All communities in the region face environmental challenges. In Gaza, the supply of drinking water is under threat, and a young Palestinian engineer is pioneering a solution. Diaa Abu Asi has developed a machine which transforms sea water into drinking water. This project, which has been developed by Gaza’s Islamic University, uses nanotechnology to make the water potable by reducing its salt content.
“It pumps water at high speed through large iron pipes and filters made of nano-material to extract the saline. The water is then retreated with minerals that were removed during the desalination process. The filter contains microscopic pores which are small enough to block the chlorine and sodium ions in seawater while allowing through the water molecules.”
You can read more about the challenges facing those trying to ensure Gaza’s water supply. www.timesofisrael.com/gaza-engineer-seeks-solution-to-water-woes/
Meanwhile in Israel solar-power trees are being used to charge phones, provide Wi-Fi and cool water. The trees are in fact made up of metal ‘trunks’ and ‘branches’ which support solar panels. They were the brainchild of an Israeli company called Sologic, and also offer informational LCD screens and nighttime lighting. A downside is that each eTree costs £100,000.
Read more… www.facebook.com/IsraelinIndia/photos/
Our Patron Madonna’s photo of a Palestinian and Jewish man about to kiss sparks debate
This picture, taken by photographer, Ziv Sade, was captioned #rebelhearts, the title of our Patron Madonna’s new album. It was greeted with thousands of Likes from fans who appreciated the message of love and reconciliation.
But some questioned whether it was, after all, so very rebellious. One Jewish commenter pointed out that he’d been living with his Arab Muslim boyfriend for three years.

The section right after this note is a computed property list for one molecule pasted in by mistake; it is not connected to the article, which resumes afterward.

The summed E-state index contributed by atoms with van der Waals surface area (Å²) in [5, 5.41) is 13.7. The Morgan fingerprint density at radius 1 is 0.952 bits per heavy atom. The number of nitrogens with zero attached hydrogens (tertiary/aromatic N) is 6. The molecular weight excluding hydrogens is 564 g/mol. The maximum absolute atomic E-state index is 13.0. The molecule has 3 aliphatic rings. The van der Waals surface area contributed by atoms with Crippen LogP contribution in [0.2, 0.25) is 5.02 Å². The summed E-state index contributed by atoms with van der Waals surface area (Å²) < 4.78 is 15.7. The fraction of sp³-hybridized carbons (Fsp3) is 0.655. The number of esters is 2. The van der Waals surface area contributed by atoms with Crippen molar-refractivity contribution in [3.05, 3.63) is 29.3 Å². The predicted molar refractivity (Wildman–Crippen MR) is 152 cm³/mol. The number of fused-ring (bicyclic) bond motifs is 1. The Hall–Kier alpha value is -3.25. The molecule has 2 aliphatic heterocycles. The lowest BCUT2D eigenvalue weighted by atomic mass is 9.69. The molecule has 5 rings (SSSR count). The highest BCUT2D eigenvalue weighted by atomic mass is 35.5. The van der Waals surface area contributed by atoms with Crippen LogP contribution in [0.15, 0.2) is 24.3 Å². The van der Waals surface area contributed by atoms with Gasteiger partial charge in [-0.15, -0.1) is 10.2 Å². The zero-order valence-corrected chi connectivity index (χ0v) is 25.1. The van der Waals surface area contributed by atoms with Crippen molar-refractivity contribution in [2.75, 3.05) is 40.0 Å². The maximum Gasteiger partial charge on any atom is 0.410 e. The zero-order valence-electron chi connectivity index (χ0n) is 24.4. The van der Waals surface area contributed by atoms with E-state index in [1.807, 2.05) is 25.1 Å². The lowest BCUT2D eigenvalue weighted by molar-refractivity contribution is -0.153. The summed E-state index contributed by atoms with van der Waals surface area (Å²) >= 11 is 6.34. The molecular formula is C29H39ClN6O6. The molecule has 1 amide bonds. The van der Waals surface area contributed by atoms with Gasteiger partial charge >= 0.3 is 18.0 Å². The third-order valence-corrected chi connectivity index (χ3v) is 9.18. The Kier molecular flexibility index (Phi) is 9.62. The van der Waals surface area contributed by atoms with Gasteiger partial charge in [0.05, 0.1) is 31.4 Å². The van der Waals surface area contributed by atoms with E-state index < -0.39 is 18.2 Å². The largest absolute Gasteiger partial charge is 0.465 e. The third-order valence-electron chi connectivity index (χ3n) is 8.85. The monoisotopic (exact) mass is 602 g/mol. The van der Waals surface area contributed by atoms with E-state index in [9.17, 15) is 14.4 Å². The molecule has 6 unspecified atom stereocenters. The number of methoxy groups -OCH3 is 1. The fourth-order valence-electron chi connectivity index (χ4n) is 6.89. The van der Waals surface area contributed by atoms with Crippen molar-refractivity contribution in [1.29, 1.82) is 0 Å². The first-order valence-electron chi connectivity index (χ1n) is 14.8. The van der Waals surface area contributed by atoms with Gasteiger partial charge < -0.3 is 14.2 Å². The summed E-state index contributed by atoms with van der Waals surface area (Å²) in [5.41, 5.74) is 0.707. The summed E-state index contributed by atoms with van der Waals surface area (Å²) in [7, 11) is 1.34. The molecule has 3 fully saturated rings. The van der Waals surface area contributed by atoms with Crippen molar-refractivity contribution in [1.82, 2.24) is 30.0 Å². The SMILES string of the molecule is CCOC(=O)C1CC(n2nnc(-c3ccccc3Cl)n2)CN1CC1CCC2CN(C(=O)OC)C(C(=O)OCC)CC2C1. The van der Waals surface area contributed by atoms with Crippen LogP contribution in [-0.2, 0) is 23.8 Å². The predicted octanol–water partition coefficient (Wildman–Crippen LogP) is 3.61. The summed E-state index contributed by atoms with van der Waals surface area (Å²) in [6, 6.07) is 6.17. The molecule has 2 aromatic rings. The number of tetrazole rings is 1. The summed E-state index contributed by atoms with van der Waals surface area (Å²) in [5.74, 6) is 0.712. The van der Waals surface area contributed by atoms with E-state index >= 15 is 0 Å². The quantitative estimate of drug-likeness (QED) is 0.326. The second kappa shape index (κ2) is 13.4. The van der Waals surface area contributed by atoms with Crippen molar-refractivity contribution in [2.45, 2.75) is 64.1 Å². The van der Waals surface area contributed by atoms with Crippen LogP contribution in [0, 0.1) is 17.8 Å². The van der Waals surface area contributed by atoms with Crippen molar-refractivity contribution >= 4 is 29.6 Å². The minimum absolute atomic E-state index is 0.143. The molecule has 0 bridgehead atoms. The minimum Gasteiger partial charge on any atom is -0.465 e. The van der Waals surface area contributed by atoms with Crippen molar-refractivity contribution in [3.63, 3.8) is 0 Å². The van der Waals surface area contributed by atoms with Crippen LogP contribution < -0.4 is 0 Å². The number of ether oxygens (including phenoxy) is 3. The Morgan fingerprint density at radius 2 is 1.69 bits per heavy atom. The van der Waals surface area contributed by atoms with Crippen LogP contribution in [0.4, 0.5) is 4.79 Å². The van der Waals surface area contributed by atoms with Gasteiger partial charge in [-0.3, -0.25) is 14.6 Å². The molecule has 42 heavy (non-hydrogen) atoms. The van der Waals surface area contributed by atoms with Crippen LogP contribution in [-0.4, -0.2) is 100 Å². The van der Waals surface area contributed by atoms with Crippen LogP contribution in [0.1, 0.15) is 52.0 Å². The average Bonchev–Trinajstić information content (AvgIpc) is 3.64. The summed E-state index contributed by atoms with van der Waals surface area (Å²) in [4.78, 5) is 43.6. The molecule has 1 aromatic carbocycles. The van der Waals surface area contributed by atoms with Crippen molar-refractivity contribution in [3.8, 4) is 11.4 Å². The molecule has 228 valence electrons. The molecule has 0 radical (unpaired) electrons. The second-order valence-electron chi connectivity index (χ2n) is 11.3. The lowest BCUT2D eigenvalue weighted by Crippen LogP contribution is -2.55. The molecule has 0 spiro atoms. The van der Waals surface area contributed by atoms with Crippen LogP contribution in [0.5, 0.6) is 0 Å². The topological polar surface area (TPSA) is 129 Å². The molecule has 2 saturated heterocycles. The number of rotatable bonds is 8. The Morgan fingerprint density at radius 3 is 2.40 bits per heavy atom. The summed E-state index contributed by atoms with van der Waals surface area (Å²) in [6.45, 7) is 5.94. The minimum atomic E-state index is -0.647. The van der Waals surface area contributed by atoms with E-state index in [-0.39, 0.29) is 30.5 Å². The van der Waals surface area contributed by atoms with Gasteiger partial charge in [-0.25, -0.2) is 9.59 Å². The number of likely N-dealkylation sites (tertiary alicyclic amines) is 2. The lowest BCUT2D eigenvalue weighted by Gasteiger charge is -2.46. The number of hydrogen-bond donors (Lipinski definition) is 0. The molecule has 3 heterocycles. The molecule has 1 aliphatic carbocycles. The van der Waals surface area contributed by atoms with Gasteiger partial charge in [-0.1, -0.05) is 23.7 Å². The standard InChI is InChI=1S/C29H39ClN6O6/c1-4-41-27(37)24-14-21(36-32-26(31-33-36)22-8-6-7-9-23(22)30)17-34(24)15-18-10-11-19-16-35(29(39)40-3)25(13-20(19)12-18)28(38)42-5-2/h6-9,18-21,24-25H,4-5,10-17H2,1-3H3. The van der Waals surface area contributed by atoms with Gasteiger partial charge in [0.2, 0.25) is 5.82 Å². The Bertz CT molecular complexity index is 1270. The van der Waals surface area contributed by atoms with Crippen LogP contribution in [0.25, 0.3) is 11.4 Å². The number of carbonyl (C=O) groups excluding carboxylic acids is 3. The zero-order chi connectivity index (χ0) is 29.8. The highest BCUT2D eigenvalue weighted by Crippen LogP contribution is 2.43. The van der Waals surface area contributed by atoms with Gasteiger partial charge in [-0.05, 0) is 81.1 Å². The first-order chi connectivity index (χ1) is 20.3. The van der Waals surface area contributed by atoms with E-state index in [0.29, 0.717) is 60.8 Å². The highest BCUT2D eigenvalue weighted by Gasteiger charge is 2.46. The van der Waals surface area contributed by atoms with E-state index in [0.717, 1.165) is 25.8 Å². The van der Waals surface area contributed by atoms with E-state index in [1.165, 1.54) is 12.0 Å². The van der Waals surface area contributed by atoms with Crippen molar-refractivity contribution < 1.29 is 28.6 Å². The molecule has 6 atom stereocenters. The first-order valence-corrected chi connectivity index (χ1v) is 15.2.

However other comments proved there was still some way to go. ‘Death to Arabs’ was one stark response, whereas others objected that homosexuality was forbidden in Islam.
A recent documentary film, Yariv Mozer’s ‘The Invisible Men’, drew attention to the problems faced by gay Palestinians living in hiding in Israel.
Haaretz has more details of reactions to Madonna’s photo… www.haaretz.com/jewish-world/jewish-world-news/1.657087
Israel and FIFA
Recent dramatic events have rather overshadowed Israel’s own tangle with FIFA. The Palestinian Football Association had bid to have Israel suspended from FIFA, citing restrictions on the movement of Palestinian players and the fact that five of Israel’s league teams are based in West Bank settlements. The team Beitar Jerusalem is particularly associated with racism, and its fans are known to chant ‘Death to Arabs’ and oppose hiring Palestinian players.
However Jibril Rajoub, Head of the Palestinian footbal
l association, decided to drop his call for a ban, and instead agreed on a compromise whereby a committee would be formed to examine the alleged problems. Many Palestinians felt betrayed by this climb-down, whereas football supporters in Israel argued that the accusations overlooked the alleged criminality of some Palestinian footballers and also represented a disproportionate scrutiny of Israel when other countries have human rights problems of their own.
Some Palestinian children made their own feelings clear by showing IDF soldiers the red card.
How an Ayatollah’s daughter promotes friendship between Iran and Israel
Maryam Faghih Imani is the daughter of a prominent Ayatollah in Iran. She was brought up to distrust Israel, and was never taught about the Holocaust. However now she urges tolerance between Jews and Iranians, and argues that the two peoples have a great deal in common.
This isn’t the only way in which she rebelled against her upbringing. She resisted wearing the hijab, and insisted on the right to attend university and refuse offers of marriage. Eventually she decided that she could no longer remain in Iran and now she works as the president of the Centre for Cultural Diplomacy, based in Oslo.
This organization promotes democracy and dialogue, and its Iran-Israel Friendship Dialogue is one of its flagship programmes.
Read her full story… edition.cnn.com/2015/05/26/politics/